Sweden is in the midst of political chaos as the country nears a potential snap election. The possibility of a vote is growing as Swedish Prime Minister Stefan Lofven failed to form a government, leaving him with the options of an election or resignation. Mr Lofven lost a motion of no-confidence in Parliament on June 21 after the Left Party withdrew its support.
Dagens Nyheter, a Swedish newspaper, warned that Mr Lofven has been presented with “the decision that will shake up Swedish politics.”
It is possible that, among issues such as the coronavirus, the EU may also be a theme in the election.
Support for membership of the bloc is high in the country, but Sweden has a more distant relationship with Brussels.
This was epitomised by the country’s approach to the eurozone.
Sweden’s Treaty of Accession of 1994 made it subject to the Treaty of Maastricht, which obliges states to join the eurozone once they meet the necessary conditions.
However, the country held a referendum on actually adopting the currency in 2003, in which the people voted to keep the krona.
Romano Prodi, the head of the European Commission at the time, said: ”This was a result worse than I expected.
”It was about more than the euro. The euro is a symbol of more integration. This was a moment of prudence, not integration. We have to meditate how to explain better what we are doing.”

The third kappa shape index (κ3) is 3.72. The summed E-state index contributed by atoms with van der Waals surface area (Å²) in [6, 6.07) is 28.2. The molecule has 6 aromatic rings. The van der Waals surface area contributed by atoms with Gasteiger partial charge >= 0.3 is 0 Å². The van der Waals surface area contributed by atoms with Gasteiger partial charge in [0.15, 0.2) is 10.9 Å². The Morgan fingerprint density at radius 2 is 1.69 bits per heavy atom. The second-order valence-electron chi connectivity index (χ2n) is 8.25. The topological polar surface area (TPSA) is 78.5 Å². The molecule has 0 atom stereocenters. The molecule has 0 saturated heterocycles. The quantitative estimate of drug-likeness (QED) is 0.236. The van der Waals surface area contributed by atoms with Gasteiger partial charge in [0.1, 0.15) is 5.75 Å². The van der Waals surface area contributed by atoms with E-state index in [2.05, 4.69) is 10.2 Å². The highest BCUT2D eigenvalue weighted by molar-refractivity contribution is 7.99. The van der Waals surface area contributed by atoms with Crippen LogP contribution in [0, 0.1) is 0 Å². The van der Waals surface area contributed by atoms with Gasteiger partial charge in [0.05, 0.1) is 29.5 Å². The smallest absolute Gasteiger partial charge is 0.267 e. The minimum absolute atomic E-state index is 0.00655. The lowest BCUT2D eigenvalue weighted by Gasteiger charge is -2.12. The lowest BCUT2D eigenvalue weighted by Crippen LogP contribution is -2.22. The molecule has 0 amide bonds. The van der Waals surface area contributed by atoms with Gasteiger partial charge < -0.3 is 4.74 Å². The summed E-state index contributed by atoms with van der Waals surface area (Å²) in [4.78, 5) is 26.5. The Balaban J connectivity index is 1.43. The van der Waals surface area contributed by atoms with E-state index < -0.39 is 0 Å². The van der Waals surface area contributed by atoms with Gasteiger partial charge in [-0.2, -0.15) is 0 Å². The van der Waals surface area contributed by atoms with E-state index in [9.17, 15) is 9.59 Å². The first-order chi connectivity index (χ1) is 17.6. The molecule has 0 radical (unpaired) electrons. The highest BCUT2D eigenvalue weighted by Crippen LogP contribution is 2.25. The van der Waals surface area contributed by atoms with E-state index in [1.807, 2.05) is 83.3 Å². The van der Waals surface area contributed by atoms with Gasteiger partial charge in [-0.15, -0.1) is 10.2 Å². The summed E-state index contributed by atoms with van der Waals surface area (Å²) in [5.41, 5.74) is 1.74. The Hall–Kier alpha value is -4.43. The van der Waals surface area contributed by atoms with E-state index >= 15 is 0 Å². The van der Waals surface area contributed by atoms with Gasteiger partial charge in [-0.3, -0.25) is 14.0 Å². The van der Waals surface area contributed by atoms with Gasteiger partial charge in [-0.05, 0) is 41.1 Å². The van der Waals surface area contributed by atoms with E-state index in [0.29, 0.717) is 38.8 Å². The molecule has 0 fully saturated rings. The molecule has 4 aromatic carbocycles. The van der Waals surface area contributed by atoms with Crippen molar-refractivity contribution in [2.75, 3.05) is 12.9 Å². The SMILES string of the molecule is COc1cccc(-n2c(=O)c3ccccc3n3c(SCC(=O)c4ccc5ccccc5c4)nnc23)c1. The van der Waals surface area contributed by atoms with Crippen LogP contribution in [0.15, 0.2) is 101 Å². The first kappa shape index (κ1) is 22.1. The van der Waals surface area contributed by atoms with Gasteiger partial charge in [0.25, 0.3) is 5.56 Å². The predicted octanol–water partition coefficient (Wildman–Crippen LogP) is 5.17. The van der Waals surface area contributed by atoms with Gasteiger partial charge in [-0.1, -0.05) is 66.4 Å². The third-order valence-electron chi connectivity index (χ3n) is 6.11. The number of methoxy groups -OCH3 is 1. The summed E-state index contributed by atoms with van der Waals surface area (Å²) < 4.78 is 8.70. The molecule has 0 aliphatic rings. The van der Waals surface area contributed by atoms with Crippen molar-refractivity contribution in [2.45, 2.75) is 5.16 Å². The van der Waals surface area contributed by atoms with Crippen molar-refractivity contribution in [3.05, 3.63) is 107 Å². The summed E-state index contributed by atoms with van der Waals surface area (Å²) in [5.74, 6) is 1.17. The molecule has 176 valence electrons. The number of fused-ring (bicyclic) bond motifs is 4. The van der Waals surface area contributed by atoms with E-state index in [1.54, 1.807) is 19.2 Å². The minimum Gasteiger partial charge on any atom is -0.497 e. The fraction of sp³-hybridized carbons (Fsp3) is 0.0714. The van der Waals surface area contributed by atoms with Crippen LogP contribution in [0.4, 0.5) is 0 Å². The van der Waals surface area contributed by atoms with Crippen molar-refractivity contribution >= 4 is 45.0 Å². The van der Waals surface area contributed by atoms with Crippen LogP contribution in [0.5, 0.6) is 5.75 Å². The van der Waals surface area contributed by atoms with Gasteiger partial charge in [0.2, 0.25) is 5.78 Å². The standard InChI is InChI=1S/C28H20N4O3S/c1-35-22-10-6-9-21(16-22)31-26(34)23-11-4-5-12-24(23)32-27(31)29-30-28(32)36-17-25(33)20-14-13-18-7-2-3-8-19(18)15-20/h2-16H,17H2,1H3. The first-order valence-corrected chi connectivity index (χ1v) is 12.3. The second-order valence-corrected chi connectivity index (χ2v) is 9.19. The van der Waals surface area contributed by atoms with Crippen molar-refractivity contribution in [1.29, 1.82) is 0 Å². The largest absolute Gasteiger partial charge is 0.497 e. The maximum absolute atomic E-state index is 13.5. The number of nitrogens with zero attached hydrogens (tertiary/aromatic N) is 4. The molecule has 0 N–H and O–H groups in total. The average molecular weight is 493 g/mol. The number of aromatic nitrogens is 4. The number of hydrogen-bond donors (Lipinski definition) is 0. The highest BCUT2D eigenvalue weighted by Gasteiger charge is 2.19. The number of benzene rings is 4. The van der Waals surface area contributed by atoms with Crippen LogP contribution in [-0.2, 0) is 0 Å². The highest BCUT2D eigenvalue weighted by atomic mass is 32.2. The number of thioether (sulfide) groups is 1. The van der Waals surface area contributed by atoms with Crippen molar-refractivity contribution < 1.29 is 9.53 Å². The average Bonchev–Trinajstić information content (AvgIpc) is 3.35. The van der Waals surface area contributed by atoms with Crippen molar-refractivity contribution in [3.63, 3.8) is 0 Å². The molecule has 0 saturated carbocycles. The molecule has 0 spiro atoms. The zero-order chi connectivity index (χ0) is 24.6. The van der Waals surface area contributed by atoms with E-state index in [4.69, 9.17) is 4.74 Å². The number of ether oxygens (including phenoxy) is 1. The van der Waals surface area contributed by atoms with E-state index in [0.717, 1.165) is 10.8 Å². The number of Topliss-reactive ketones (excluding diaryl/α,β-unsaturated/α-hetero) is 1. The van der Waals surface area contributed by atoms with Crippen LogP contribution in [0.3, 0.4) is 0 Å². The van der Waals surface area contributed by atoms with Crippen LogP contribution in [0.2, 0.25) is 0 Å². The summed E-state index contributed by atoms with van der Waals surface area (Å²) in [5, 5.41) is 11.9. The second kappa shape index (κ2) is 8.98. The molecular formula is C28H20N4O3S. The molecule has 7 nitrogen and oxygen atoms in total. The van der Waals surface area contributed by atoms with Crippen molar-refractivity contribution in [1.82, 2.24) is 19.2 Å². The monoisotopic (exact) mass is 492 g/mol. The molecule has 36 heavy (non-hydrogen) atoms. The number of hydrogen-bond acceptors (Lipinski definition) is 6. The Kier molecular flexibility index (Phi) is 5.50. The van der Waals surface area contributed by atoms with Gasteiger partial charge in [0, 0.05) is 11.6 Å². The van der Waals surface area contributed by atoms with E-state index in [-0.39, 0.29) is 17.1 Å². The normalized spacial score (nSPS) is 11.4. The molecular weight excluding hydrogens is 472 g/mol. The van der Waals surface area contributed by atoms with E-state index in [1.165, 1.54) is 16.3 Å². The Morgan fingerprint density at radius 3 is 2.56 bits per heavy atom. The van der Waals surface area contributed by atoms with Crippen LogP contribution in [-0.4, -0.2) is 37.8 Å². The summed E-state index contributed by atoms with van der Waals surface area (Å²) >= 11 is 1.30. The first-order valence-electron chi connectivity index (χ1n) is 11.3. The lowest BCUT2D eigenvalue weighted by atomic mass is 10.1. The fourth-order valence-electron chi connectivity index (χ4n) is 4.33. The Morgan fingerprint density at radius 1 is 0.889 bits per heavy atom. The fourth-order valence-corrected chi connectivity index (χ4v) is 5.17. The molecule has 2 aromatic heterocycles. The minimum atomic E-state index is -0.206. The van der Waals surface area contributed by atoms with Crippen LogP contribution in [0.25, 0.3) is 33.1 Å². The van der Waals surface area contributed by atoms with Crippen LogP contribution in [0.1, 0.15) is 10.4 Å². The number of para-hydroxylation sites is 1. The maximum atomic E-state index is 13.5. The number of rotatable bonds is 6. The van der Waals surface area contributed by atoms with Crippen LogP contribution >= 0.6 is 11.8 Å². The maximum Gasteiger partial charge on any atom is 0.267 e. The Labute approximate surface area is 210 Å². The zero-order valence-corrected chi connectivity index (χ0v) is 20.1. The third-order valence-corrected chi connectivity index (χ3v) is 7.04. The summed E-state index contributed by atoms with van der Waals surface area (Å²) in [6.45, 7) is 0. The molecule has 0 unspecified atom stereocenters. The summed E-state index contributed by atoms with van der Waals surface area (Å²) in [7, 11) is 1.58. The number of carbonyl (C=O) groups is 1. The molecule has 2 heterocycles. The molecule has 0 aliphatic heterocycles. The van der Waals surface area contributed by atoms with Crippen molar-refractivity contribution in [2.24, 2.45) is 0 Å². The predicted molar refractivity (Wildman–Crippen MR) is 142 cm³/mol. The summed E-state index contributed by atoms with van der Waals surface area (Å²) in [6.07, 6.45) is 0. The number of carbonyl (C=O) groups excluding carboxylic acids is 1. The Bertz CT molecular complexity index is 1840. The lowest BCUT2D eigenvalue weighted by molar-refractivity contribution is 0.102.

Then-Swedish Prime Minister Goran Persson summarised what the vote meant for the country.
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Political scientist Mikael Sundstrom told Express.co.uk earlier this year that Sweden shares concerns over the eurozone with the UK.
He said: “We’ve been reluctant to adopt the euro because of the problems it has been suffering from – there is no question of Sweden joining the euro at this point.
“It’s a general reluctance to give up on a working currency, something spoken about in the UK as well.”
Mr Sundstrom also summarised how Sweden had a strong relationship with the UK, often aligned on key issues in Brussels.
As a result, the country will now “miss” the UK, the expert argued.
Mr Sundstrom concluded: “Clearly Sweden is missing the UK more than most, because the UK and Sweden were very well aligned on a number of issues.